Definition of iteration in English:

iteration

noun

mass noun
  • 1The repetition of a process or utterance.

    • ‘Write a program for policy iteration and re-solve Jack's car rental problem with the following changes.’
    • ‘If I may repeat my iteration from an earlier post.’
    • ‘Start with a relatively simple service and move forward in short iterations.’
    • ‘The most dramatic iteration came on the floor of the Senate, when he made it the centerpiece of a carefully prepared 20-minute oration.’
    • ‘And of course the announcements were largely iterations of existing products and/or concepts.’
    1. 1.1 Repetition of a mathematical or computational procedure applied to the result of a previous application, typically as a means of obtaining successively closer approximations to the solution of a problem.
      • ‘The output typically appeared to be nonstationary for up to 200,000 iterations of the algorithm.’
      • ‘In successive iterations, the depth of the model also increases.’
      • ‘Convergence is declared when the relative change in likelihood between successive iterations is less than a user-defined threshold.’
      • ‘Constructing a probabilistic model, we performed 1,000 iterations of this scenario.’
      • ‘This factor analysis was based on the combined normative samples using principal factoring with iteration plus orthogonal rotation.’
      repetition, repetitiveness, repetitiousness, reiteration, redundancy, superfluity, periphrasis, duplication
      View synonyms
    2. 1.2count noun A new version of a piece of computer hardware or software.
      • ‘Frequently there are a number of iterations, and the development cycle is lengthened and deadlines missed.’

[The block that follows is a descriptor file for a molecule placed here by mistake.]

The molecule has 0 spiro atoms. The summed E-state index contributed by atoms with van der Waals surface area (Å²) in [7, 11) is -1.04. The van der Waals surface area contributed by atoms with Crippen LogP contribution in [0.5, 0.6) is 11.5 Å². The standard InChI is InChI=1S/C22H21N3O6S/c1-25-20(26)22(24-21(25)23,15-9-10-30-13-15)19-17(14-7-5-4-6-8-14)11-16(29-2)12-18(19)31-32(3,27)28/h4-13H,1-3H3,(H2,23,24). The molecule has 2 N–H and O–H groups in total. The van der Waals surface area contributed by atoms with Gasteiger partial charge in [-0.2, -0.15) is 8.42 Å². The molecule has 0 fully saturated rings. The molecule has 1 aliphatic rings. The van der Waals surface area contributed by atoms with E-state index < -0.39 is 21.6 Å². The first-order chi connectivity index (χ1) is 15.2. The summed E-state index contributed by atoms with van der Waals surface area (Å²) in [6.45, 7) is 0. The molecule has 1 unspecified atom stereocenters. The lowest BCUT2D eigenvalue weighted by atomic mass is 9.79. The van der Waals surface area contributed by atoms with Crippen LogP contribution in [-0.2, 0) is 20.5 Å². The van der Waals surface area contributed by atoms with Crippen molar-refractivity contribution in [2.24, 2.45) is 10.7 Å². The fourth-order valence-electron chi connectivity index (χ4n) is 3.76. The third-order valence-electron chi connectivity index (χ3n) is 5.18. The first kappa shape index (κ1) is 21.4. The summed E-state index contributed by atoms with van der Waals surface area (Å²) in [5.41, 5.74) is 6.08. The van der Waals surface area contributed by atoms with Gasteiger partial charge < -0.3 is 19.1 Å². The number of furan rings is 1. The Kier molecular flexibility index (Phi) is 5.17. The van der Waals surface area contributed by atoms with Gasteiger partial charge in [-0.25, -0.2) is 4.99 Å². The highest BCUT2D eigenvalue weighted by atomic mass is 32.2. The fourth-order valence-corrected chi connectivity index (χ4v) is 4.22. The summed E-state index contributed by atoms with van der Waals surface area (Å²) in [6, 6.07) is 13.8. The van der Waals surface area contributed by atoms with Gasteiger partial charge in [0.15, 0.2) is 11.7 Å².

• ‘Our Pirate game has gone through several iterations in its four-year development process.’
      • ‘The first iteration of Verizon's fiber network will download 30 megabits per second.’
      • ‘"I wish a wider search criterion had been used in the first iteration!’
      • ‘Now, sometimes you have to cycle the state machine through a few iterations before you get to an output state.’
      • ‘The previous Aurora wasn't bad, but the latest iteration is more " me too " than distinctive.’
      • ‘Perhaps worse, significant delivery delays associated with design iterations mean reduced market share and lost revenue.’
      • ‘Over a decade has passed since then, and Namco have refined, reworked and polished the Tekken formula through many iterations.’
      • ‘However, licensing problems from Microsoft have made the device less than entirely useful in its first iterations.’
      • ‘Through its many iterations, Worms has culminated into WWP; a well-polished title in its own right.’
      • ‘By contrast, a traditional microprocessor would have had to run many iterations of the software to come up with the answer.’
      • ‘Over the past decade Web design has gone through many iterations, driven by the ever-changing environment.’
      • ‘For a game that has seen three iterations, I would've expected a bit more stability than my experience with it on my computer.’
      • ‘What are the barriers to the technology reaching its full potential in future iterations?’
      • ‘We also rebooted between test iterations to clear out disk and memory caches.’
      • ‘If one can get past all this, Settlers is quite charming and this facet alone explains why it has endured for four iterations and possibly more in the future.’
      • ‘Does each server hold just a portion of a single massive game universe, or are multiple iterations of the universe planned?’
      • ‘The voiceovers, missions, and story seem if possible even better than previous iterations of the game.’
      • ‘The computer went through thousands of iterations before it produced any movement.’
      • ‘Don't be surprised if it takes several iterations to become comfortable with the CLD.’

Origin

Late Middle English: from Latin iteratio(n-), from the verb iterare (see iterate).

Pronunciation

iteration

/ɪtəˈreɪʃ(ə)n/